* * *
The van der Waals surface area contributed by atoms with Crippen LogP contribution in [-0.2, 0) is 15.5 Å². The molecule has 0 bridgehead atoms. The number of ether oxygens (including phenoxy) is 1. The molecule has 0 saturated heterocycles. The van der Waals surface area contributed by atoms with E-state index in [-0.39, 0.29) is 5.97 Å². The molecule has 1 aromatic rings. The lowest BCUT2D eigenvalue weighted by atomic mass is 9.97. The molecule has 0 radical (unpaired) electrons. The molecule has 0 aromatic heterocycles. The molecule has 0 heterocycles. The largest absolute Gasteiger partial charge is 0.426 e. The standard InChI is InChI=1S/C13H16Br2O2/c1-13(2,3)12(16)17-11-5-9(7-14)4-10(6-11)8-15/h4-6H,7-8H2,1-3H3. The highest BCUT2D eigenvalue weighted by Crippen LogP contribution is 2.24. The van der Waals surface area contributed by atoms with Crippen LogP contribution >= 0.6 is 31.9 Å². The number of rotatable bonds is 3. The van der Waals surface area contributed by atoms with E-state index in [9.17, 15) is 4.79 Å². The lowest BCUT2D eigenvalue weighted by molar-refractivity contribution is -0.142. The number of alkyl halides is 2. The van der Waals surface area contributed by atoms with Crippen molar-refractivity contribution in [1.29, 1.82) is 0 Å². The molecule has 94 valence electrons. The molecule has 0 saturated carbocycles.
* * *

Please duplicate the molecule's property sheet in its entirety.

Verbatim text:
The van der Waals surface area contributed by atoms with Crippen LogP contribution in [-0.2, 0) is 15.5 Å². The molecule has 0 bridgehead atoms. The number of ether oxygens (including phenoxy) is 1. The molecule has 0 saturated heterocycles. The van der Waals surface area contributed by atoms with E-state index in [-0.39, 0.29) is 5.97 Å². The molecule has 1 aromatic rings. The lowest BCUT2D eigenvalue weighted by atomic mass is 9.97. The molecule has 0 radical (unpaired) electrons. The molecule has 0 aromatic heterocycles. The molecule has 0 heterocycles. The largest absolute Gasteiger partial charge is 0.426 e. The standard InChI is InChI=1S/C13H16Br2O2/c1-13(2,3)12(16)17-11-5-9(7-14)4-10(6-11)8-15/h4-6H,7-8H2,1-3H3. The highest BCUT2D eigenvalue weighted by Crippen LogP contribution is 2.24. The van der Waals surface area contributed by atoms with Crippen LogP contribution >= 0.6 is 31.9 Å². The number of rotatable bonds is 3. The van der Waals surface area contributed by atoms with E-state index in [9.17, 15) is 4.79 Å². The lowest BCUT2D eigenvalue weighted by molar-refractivity contribution is -0.142. The number of alkyl halides is 2. The van der Waals surface area contributed by atoms with Crippen molar-refractivity contribution in [1.29, 1.82) is 0 Å². The molecule has 94 valence electrons. The molecule has 0 saturated carbocycles.